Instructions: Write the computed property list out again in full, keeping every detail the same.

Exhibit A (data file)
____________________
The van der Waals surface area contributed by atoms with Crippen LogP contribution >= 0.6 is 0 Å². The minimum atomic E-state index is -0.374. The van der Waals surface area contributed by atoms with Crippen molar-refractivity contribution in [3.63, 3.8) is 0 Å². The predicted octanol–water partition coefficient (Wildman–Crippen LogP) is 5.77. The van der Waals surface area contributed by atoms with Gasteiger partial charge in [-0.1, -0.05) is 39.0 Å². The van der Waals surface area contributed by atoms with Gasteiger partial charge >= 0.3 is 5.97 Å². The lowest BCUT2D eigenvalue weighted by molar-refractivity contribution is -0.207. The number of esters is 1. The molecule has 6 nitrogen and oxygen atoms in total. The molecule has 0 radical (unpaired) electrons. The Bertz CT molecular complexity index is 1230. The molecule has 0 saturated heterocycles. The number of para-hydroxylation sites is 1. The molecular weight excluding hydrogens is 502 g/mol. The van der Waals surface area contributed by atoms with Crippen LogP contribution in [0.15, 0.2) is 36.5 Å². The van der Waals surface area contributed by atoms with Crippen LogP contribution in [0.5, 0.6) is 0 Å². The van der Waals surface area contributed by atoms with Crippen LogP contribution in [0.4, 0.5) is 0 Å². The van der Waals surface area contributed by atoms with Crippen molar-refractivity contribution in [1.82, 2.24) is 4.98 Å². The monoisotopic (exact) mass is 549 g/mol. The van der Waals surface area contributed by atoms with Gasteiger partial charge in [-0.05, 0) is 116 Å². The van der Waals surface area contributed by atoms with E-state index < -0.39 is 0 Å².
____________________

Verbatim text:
The van der Waals surface area contributed by atoms with Crippen LogP contribution >= 0.6 is 0 Å². The minimum atomic E-state index is -0.374. The van der Waals surface area contributed by atoms with Crippen molar-refractivity contribution in [3.63, 3.8) is 0 Å². The predicted octanol–water partition coefficient (Wildman–Crippen LogP) is 5.77. The van der Waals surface area contributed by atoms with Gasteiger partial charge in [-0.1, -0.05) is 39.0 Å². The van der Waals surface area contributed by atoms with Gasteiger partial charge >= 0.3 is 5.97 Å². The lowest BCUT2D eigenvalue weighted by molar-refractivity contribution is -0.207. The number of esters is 1. The molecule has 6 nitrogen and oxygen atoms in total. The molecule has 0 radical (unpaired) electrons. The Bertz CT molecular complexity index is 1230. The molecule has 0 saturated heterocycles. The number of para-hydroxylation sites is 1. The molecular weight excluding hydrogens is 502 g/mol. The van der Waals surface area contributed by atoms with Crippen LogP contribution in [0.15, 0.2) is 36.5 Å². The van der Waals surface area contributed by atoms with Crippen LogP contribution in [0.5, 0.6) is 0 Å². The van der Waals surface area contributed by atoms with Crippen LogP contribution in [0.4, 0.5) is 0 Å². The van der Waals surface area contributed by atoms with Crippen molar-refractivity contribution in [1.82, 2.24) is 4.98 Å². The monoisotopic (exact) mass is 549 g/mol. The van der Waals surface area contributed by atoms with Gasteiger partial charge in [-0.05, 0) is 116 Å². The van der Waals surface area contributed by atoms with E-state index < -0.39 is 0 Å².